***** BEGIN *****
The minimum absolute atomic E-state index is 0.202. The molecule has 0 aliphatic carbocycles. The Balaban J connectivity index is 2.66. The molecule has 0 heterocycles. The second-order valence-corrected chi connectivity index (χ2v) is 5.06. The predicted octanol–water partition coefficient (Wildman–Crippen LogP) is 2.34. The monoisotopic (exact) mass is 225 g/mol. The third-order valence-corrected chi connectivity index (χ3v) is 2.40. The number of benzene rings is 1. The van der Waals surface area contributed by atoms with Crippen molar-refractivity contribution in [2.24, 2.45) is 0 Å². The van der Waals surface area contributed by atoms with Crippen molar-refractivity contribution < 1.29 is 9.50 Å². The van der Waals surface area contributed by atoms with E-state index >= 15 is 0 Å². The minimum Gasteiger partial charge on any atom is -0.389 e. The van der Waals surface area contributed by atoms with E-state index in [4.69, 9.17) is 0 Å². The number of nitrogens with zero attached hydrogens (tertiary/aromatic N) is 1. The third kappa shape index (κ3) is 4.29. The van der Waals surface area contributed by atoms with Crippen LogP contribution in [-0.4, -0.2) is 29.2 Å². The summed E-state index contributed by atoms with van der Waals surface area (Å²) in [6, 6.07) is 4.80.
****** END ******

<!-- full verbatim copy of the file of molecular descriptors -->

The minimum absolute atomic E-state index is 0.202. The molecule has 0 aliphatic carbocycles. The Balaban J connectivity index is 2.66. The molecule has 0 heterocycles. The second-order valence-corrected chi connectivity index (χ2v) is 5.06. The predicted octanol–water partition coefficient (Wildman–Crippen LogP) is 2.34. The monoisotopic (exact) mass is 225 g/mol. The third-order valence-corrected chi connectivity index (χ3v) is 2.40. The number of benzene rings is 1. The van der Waals surface area contributed by atoms with Crippen molar-refractivity contribution in [2.24, 2.45) is 0 Å². The van der Waals surface area contributed by atoms with Crippen molar-refractivity contribution < 1.29 is 9.50 Å². The van der Waals surface area contributed by atoms with E-state index >= 15 is 0 Å². The minimum Gasteiger partial charge on any atom is -0.389 e. The van der Waals surface area contributed by atoms with E-state index in [4.69, 9.17) is 0 Å². The number of nitrogens with zero attached hydrogens (tertiary/aromatic N) is 1. The third kappa shape index (κ3) is 4.29. The van der Waals surface area contributed by atoms with Crippen LogP contribution in [-0.4, -0.2) is 29.2 Å². The summed E-state index contributed by atoms with van der Waals surface area (Å²) in [6, 6.07) is 4.80.